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PROMISE KEPT: Zimbabwe officially applies to rejoin Commonwealth after 15 years

 

Zimbabwe has officially applied to rejoin the Commonwealth of Nations after 15 years of non-membership, as President Emmerson Mnangagwa also invites the organisation’s member-states to send observers to its general elections in July.

This disclosure was made by the Commonwealth Secretariat, which said the letter of proposal came from President Mnangagwa and was addressed to Secretary-General Patricia Scotland on Tuesday.

Natricia Duncan, Communications Officer at Commonwealth Secretariat, said on Monday that the Secretary-General was delighted to receive the letter.

Ms Scotland said: “I whole-heartedly echo the sentiments of Heads of Government who have said twice, in 2009 and subsequently in 2011, that they very much look forward to Zimbabwe’s return when the conditions are right.

“Zimbabwe’s eventual return to the Commonwealth, following a successful membership application, would be a momentous occasion, given our shared rich history.”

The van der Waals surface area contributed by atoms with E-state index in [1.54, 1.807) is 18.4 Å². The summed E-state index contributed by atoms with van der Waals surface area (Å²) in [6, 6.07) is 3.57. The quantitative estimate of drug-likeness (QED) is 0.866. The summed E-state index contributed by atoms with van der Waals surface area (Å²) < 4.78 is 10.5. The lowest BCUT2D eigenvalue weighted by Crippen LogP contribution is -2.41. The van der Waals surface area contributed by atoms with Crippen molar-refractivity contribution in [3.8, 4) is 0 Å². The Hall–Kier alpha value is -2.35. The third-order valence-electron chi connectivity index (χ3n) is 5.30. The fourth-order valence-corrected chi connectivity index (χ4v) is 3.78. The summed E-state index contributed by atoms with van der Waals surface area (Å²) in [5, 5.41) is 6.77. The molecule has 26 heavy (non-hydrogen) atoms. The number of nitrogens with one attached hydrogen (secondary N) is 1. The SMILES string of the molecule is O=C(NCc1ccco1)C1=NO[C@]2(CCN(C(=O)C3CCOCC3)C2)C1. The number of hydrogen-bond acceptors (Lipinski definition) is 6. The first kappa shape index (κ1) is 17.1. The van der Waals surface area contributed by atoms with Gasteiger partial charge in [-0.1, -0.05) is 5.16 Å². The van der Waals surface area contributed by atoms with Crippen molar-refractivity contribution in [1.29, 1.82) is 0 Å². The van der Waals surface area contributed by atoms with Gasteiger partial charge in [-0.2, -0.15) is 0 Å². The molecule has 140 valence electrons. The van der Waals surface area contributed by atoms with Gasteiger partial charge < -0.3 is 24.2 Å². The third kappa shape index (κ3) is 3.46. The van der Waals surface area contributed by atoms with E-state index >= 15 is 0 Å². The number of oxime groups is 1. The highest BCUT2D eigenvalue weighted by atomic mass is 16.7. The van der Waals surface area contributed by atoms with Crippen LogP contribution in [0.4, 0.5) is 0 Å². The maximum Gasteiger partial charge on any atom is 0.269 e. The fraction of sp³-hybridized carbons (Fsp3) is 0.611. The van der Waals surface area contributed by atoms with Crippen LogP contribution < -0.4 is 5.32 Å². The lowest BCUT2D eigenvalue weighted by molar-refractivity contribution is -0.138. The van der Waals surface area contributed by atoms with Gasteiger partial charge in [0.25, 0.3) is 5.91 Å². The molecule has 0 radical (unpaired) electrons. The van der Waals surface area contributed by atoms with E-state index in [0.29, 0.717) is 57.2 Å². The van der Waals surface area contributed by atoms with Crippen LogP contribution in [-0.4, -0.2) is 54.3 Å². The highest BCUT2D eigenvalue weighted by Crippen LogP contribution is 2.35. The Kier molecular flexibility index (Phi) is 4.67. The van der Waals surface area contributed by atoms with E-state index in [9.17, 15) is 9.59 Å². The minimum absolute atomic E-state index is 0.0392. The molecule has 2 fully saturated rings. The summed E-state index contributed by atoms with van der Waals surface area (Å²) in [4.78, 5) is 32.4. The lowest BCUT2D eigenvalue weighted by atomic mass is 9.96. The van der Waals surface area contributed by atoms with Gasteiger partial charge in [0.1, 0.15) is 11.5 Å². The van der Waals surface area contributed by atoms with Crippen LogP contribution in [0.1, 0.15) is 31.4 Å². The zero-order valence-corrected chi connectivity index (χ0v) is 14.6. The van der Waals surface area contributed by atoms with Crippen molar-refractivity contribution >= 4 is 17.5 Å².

Zimbabwe had originally joined the Commonwealth upon its political independence in 1980, but withdrew under the presidency of Robert Mugabe in December, 2003, following continued suspension from the organisation.

Mnangagwa has, however, moved to undo the action of his predecessor, who resigned in November. He had said in January that the country will seek to rejoin the Commonwealth and his government will prioritise rebuilding relations with the United Kingdom.

The Gambia, in February, also rejoined the Commonwealth nearly five years after leaving the organisation.

“When The Gambia left in 2013, the heads of government expressed their regret in its leaving the Commonwealth family,” Secretary-General Scotland said at the ceremony in London.

“We’ve looked forward to The Gambia’s return and were delighted when, after his election victory in December 2016, President Barrow pledged to return. The Gambia’s application to rejoin has been unanimously accepted by all 52 member states, who welcome back their brothers and sisters to again play their full part in the Commonwealth family.”

 

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